The most important thing to remember is that RVIs need to be preapproved by the AHJ, the experts agree. Carr notes that AHJs are often building and fire officials, but they can also be organizations such as the Centers for Medicare & Medicaid Services, health care accreditation organizations and possibly insurance providers.

“For planned inspections, such as those that will grant you a certificate of occupancy or permission to proceed with activity, call the AHJ several weeks before you need the inspection,” Williams says. “For unplanned inspections, reach out to the AHJ performing the review and ask if RVIs are acceptable or would be employed.”

When it comes to choosing the right staffer to use the device and conduct the RVI on-site, Fippinger recommends selecting an on-site facilities manager, fire prevention manager or hospital administrator — “someone knowledgeable enough to show the inspector or AHJ what they need to see,” he says.

Difficult to predict

It’s difficult to predict how and to what extent remote inspections and surveys will be used in the months and years ahead, especially after the coronavirus subsides. But one thing the experts can agree on: RVIs are here to stay, at least in some form.

“Now that many organizations have been forced to adopt remote inspections and surveys, I don’t see why they wouldn’t want to continue this practice after the pandemic ends unless they’ve determined that it’s ineffective,” Beebe says. 

Hart seconds that sentiment.

“Based on the trends we were seeing before COVID-19 with several jurisdictions beginning to utilize it, many more implementing it during these times of social distancing and public health measures, and the prospect of a standardized approach coming out in the form of NFPA 915 in the years to come, it is hard to imagine remote inspections going away,” Hart says.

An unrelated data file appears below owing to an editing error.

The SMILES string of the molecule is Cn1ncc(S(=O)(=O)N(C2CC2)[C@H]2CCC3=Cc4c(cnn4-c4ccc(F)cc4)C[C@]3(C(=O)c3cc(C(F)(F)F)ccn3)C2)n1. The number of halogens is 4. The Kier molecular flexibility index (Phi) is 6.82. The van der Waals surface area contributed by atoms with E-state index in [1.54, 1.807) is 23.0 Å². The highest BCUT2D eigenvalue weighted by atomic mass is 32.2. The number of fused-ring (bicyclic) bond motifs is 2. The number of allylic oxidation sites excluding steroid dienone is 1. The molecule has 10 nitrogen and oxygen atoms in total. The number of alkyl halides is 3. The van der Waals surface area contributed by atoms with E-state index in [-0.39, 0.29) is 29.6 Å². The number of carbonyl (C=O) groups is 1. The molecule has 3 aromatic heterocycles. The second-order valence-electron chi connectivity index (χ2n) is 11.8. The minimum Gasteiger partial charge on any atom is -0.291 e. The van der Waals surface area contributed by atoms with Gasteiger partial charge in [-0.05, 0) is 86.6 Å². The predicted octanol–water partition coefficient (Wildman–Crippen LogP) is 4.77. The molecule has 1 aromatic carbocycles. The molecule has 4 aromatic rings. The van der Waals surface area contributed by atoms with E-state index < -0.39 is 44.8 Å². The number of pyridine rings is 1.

“How quickly we see this approach become widely adopted will likely vary per jurisdiction and may also take more time to gain traction in certain occupancy types,” Hart adds.

But proponents should expect some pushback, too.

“Relying on RVIs as a long-term strategy will be a significant paradigm shift for many,” Koffel says. “Some will be defensive for fear that it will affect their job security. Like other technological advancements, it may not cost anyone their job, but it may impact how they perform their tasks.”

Efficient and effective

Yet these fears and doubts don’t change the fundamental truth that has been learned thus far about RVIs.

“Ultimately, remote inspections enable all of us to be more efficient and more effective,” Koffel says. 

Erik J. Martin is a freelance writer based in Oak Lawn, Ill.